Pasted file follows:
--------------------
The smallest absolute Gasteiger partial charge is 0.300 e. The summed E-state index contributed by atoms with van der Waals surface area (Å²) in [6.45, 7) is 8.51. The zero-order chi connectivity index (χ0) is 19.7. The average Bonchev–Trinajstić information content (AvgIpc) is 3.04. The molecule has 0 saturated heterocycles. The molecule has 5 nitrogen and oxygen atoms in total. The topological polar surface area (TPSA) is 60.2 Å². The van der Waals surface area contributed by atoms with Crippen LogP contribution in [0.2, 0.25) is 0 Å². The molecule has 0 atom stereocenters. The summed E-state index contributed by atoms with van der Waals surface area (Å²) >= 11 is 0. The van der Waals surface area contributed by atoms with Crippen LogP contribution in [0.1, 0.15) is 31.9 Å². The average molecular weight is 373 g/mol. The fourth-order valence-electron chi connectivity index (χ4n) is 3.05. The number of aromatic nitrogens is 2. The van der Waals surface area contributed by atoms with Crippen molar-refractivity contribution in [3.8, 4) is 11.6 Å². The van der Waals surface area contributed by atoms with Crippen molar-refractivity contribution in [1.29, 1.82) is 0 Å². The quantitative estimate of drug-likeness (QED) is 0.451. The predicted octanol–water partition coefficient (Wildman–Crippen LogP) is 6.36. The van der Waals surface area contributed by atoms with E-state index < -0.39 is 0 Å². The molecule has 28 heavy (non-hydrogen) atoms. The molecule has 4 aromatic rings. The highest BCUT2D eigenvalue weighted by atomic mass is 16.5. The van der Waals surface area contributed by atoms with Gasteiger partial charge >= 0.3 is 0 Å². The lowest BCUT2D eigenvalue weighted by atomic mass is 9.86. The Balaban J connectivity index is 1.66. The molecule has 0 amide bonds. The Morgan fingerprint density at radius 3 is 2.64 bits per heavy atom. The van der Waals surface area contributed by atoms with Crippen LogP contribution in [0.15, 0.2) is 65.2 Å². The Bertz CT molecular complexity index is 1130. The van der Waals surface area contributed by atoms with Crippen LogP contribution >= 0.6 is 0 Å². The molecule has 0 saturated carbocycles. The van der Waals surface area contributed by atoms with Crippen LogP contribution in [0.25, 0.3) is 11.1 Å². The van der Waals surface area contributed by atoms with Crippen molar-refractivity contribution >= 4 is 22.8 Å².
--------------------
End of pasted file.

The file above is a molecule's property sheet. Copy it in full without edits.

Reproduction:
The smallest absolute Gasteiger partial charge is 0.300 e. The summed E-state index contributed by atoms with van der Waals surface area (Å²) in [6.45, 7) is 8.51. The zero-order chi connectivity index (χ0) is 19.7. The average Bonchev–Trinajstić information content (AvgIpc) is 3.04. The molecule has 0 saturated heterocycles. The molecule has 5 nitrogen and oxygen atoms in total. The topological polar surface area (TPSA) is 60.2 Å². The van der Waals surface area contributed by atoms with Crippen LogP contribution in [0.2, 0.25) is 0 Å². The molecule has 0 atom stereocenters. The summed E-state index contributed by atoms with van der Waals surface area (Å²) >= 11 is 0. The van der Waals surface area contributed by atoms with Crippen LogP contribution in [0.1, 0.15) is 31.9 Å². The average molecular weight is 373 g/mol. The fourth-order valence-electron chi connectivity index (χ4n) is 3.05. The number of aromatic nitrogens is 2. The van der Waals surface area contributed by atoms with Crippen molar-refractivity contribution in [3.8, 4) is 11.6 Å². The van der Waals surface area contributed by atoms with Crippen molar-refractivity contribution in [1.29, 1.82) is 0 Å². The quantitative estimate of drug-likeness (QED) is 0.451. The predicted octanol–water partition coefficient (Wildman–Crippen LogP) is 6.36. The van der Waals surface area contributed by atoms with E-state index < -0.39 is 0 Å². The molecule has 28 heavy (non-hydrogen) atoms. The molecule has 4 aromatic rings. The highest BCUT2D eigenvalue weighted by atomic mass is 16.5. The van der Waals surface area contributed by atoms with Gasteiger partial charge >= 0.3 is 0 Å². The lowest BCUT2D eigenvalue weighted by atomic mass is 9.86. The Balaban J connectivity index is 1.66. The molecule has 0 amide bonds. The Morgan fingerprint density at radius 3 is 2.64 bits per heavy atom. The van der Waals surface area contributed by atoms with Crippen LogP contribution in [0.15, 0.2) is 65.2 Å². The Bertz CT molecular complexity index is 1130. The van der Waals surface area contributed by atoms with Crippen LogP contribution >= 0.6 is 0 Å². The molecule has 0 saturated carbocycles. The van der Waals surface area contributed by atoms with Crippen LogP contribution in [0.25, 0.3) is 11.1 Å². The van der Waals surface area contributed by atoms with Crippen molar-refractivity contribution >= 4 is 22.8 Å².